Tag Archives: archery history

Hugh D.H. Soar (1926–2022)

I just got notified that Hugh Soar has died, which was not unexpected as he was closer to being 100 than 90, but still sad. While one could declare that Hugh was a big fish in a small pond, he was the pre-eminent archery historian of the Western Tradition in the world, in my opinion.

He wrote a slew of books on archery history, all written  in what I call a charming, somewhat archaic, style. I had the honor of editing his last book, The Young at Archery. Other titles included:

Straight and True: A Select History of the Arrow

The Crooked Stick: A History of the Longbow

The Romance of Archery: A Social History of the Longbow

Secrets of the English War Bow

How to Shoot the Longbow: A Guide from Historical and Applied Sources

Of Bowmen and Battles

Hugh was sought out for his expertise by television shows and other media, and his collection of more than 240 bows and other artifacts is among the finest in the world.

Hugh was a member of the Mary Rose Trust Committee. The Trust’s primary aims are to preserve, display and spread knowledge about the 16th century warship, Mary Rose, which sank in the Solent on 19 July 1545 and was salvaged by the Trust in October 1982. The sixteenth century in England was right in Hugh’s wheelhouse, and the ship contained many, many bow staves and bows and arrow shafts, broadheads, etc.

He received a number of honors in his life and he was a member of quite a few historical archery companies, such as the British Longbow Society, the Royal Toxophilite Society, of which he was General Secretary for eleven years, and he founded the Craft Guild of Traditional Bowyers and Fletchers.

He is survived by his wife, Veronica-Mae, whose writings also graced the pages of Archery Focus magazine, and several children and grandchildren.

I am honored to have gotten to work with him.

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Archery in the News!

An article in The Guardian newspaper pointed to archeological discoveries which could substantially push back the date archery was used for hunting in Europe. According to that article:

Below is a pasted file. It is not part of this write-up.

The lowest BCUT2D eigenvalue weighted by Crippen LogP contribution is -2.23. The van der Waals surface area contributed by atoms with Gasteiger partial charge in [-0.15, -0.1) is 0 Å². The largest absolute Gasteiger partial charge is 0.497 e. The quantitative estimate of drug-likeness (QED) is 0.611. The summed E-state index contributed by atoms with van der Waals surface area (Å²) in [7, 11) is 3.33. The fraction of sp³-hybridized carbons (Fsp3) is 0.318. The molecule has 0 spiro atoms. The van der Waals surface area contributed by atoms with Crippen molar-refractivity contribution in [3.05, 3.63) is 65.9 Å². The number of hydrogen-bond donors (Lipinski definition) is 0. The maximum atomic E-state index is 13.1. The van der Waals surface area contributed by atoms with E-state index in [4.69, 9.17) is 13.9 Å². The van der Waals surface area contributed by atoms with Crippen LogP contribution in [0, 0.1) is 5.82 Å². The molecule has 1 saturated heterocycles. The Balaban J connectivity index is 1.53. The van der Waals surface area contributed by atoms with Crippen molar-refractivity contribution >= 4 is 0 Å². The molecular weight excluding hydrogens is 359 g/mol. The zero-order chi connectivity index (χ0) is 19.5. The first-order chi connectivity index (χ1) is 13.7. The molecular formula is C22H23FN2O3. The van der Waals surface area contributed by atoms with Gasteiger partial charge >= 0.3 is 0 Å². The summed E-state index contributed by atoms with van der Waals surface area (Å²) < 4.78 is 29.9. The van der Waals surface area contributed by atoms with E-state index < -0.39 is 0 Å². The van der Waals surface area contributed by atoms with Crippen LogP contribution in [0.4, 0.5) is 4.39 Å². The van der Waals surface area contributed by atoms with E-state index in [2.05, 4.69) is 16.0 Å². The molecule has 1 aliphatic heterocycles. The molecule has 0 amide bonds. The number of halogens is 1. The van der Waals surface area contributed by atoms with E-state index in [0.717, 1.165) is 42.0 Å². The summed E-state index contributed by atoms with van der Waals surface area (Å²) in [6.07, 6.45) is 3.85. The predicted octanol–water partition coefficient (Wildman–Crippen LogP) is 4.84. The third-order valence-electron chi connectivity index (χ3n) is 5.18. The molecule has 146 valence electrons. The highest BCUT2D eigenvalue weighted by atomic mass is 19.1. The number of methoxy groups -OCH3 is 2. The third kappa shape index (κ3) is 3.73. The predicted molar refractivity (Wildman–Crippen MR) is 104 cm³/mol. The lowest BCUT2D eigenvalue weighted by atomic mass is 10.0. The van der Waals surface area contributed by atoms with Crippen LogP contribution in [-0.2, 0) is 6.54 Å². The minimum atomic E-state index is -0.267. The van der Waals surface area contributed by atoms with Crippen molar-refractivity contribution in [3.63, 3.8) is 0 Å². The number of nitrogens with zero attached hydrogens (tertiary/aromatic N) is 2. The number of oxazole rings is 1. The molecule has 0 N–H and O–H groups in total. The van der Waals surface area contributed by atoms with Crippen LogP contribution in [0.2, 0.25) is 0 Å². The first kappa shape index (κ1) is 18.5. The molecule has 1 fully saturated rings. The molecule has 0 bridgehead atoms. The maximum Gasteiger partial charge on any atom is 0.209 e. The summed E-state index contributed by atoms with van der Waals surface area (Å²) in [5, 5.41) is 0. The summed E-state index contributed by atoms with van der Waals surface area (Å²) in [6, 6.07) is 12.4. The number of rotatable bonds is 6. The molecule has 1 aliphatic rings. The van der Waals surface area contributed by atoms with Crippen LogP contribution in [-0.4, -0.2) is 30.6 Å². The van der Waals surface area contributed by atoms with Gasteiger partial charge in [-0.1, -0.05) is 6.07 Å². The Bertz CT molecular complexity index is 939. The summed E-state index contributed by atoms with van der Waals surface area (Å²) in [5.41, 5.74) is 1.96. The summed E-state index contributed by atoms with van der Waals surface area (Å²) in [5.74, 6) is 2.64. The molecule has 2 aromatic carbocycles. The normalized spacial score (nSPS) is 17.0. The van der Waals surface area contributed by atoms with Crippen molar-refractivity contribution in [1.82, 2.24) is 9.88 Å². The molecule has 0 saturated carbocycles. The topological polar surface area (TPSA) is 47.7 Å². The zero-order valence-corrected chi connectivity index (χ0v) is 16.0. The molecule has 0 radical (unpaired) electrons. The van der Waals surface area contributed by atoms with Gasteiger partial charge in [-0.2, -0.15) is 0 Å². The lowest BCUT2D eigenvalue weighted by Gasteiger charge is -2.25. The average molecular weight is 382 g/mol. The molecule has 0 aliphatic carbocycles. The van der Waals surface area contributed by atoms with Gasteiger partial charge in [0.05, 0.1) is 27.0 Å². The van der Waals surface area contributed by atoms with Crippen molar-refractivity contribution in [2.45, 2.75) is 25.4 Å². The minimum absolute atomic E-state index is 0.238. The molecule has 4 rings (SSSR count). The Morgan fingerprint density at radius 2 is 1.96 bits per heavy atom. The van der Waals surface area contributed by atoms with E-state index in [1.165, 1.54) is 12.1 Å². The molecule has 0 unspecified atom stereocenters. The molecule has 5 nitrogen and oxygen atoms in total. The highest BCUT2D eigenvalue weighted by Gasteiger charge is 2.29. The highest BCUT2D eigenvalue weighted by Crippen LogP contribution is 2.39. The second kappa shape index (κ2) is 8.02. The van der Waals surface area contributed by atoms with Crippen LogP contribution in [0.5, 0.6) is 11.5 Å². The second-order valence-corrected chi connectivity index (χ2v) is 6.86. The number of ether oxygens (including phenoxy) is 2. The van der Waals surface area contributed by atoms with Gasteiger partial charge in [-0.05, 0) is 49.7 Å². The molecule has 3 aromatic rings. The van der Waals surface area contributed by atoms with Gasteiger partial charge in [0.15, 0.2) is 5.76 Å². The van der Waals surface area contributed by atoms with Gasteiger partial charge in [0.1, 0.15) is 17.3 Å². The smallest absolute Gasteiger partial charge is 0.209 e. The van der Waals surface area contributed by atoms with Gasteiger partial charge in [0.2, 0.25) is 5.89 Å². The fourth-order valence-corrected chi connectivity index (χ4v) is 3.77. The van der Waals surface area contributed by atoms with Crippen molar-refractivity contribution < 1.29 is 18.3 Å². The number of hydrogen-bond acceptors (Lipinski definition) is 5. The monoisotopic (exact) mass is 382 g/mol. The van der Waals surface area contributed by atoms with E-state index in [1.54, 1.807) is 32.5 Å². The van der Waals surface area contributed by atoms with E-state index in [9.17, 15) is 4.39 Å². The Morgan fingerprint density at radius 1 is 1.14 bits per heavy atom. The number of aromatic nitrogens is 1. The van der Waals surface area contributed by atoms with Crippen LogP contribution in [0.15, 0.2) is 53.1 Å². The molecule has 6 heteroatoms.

“Early archers would have been able to kill their prey at a considerable distance while at the same time giving their diets a protein boost without endangering themselves, say researchers. It has also become clear that bow-and-arrow technology is ancient, with some of the oldest arrowheads traced to caves in South Africa and dated to around 64,000 years ago.

“Outside Africa, the earliest evidence of archery was some 48,000-year-old arrowheads found in a Sri Lankan cave two years ago. However, that date is now expected to be pushed back to around 54,000 years . . .”

Of course, this doesn’t mean that researchers or reporters have any idea what primitive archery was like. The article went on:

“An animal 100 metres away will think you are too distant to be dangerous and won’t move away,” Slimak told the Observer. ‘With a bow and arrow, you could pick it off easily. Equally importantly, you’ll be too far away for it to attack you if it is wounded and gets angry. So you can hunt safely and provide more protein for your group.’”

A one hundred meter (109 yard) shot? With primitive bows and primitive arrows? Pick it off easily? Egad! And not just “primitive” bows and arrows, but some of the first ever made in Europe!

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Did the Ancient Greeks Really Think Archers Were Cowards?

One of my favorite bloggers is Spenser Alexander McDaniel, who is a young man still in college studying classics. He blogs about things historical and this post caught my eye. I recommend it (Did the Ancient Greeks Really Think Archers Were Cowards?) to you if you are interested and his blog also.

He writes very, very well for one so young. He does quite a bit of debunking of the stories we tell ourselves about ancient peoples and the more I read his posts, the more “just like us” these people become. Granted they had quite different beliefs and attitudes, but otherwise the ancient Greeks, Romans, Persians, Hebrews, etc. would fit into our modern spectrum of peoples quite easily.

 

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I am currently reading a 1643 treatise on archery, written by a Chinese expert, and it sounds quite modern (not so surprisingly as the bows will teach us what we need to know).

I am fascinated by fact that they used quite heavy bows, but of course these were a military weapons, not just a target toys. Once they developed good form they would begin exercising to build up their ability to draw heavier drawing bows. Some of their practice bows went over 200# of draw! These were bows that were designed not to be shot, just to train with, but there were occasionally bows with such draw weights that were designed to be shot. Just thinking about that causes me to ache!

So, do you know any exercises designed to be able to increase the amount of draw weight you can handle? If so, I would like to know about them.

Steve

PS I will be writing a review of this book for Archery Focus magazine as soon as I get it done. Interestingly the author was shooting off of the point 200 years before Horace Ford popularized that practice in the western tradition. I think westerners could learn a few things by looking at Asian traditions.

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